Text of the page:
Whilst the BridgeClimb is a fantastic experience, it is expensive and can be time-consuming. And of course, it can be off-limits for people who are afraid of heights. So, if you are on a budget or a short timeframe, don’t miss the Harbour Bridge Pylon Lookout. The price is reasonable (AUD15 in 2017), you get fabulous views and because it’s a most underrated tourist attraction, it’s relatively quiet. I also love the fact that you get quite close to the bridge and can admire its beautiful structure.

The Pylon Museum will educate you on the history of the Harbour Bridge and will highlight what a fantastic event and human adventure the building of the bridge was in Sydney’s history.

Building the Harbour Bridge Pylon Lookout took some serious effort

Are you looking for more things to see and do in Sydney? Check out my blog posts on Middle Head, South Head and North Head. Also, visiting the most underrated tourist attraction in Sydney goes very well with a self-guided walking tour of The Rocks.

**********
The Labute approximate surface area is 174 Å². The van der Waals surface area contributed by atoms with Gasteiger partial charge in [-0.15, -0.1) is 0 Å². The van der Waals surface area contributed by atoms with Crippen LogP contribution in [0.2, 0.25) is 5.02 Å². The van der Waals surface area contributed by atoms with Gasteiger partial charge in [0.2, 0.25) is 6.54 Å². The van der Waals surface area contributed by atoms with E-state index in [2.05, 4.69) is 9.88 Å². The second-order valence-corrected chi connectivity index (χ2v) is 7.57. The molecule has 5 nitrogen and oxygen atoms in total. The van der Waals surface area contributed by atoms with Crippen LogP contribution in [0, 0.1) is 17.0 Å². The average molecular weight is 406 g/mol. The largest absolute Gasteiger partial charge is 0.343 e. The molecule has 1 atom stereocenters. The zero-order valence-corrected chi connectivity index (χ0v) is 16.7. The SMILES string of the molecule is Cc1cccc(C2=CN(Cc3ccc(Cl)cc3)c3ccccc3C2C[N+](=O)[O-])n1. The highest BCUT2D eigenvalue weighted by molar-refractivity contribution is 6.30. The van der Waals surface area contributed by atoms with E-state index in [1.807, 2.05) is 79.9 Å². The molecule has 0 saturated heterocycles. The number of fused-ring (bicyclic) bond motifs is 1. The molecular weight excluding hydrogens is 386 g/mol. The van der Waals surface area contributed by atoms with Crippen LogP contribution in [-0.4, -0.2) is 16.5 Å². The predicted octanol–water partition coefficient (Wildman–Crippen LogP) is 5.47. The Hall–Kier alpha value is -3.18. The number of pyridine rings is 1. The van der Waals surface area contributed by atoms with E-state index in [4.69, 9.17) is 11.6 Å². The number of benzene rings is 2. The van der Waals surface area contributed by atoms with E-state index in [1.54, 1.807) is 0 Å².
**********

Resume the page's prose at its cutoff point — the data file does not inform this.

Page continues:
Sydney Harbour Photos

Sydney Harbour Walks

The Rocks Walking Tour

If you have more time in Sydney, don’t forget to check out my favourite day trips.

Have you visited the Harbour Bridge Pylon Lookout? Tell me about your experience in the comments below.

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Travel Sydney | Travel Australia | Sydney Harbour Bridge | Harbour Bridge Pylon Lookout | Walking Sydney | Underrated Tourist Attraction
The Harbour Bridge Pylon Lookout is a great Sydney attraction
Don't miss the Harbour Bridge Pylon Lookout when you visit Sydney

24 thoughts on “Visit the Harbour Bridge Pylon Lookout in Sydney”

  1. I think it really is underrated 🙂 The views and the fact you can take your camera make it well worth the entry fee.
    I am surprised how many locals do not even know about it.

    1. Hi Paula, I learned about the Pylon years ago when I did the BridgeClimb. It was offered as a free add-on. The BridgeClimb is a great experience however it’s expensive. I really like going back to the Pylon from time to time, I love the view and I get to take photos!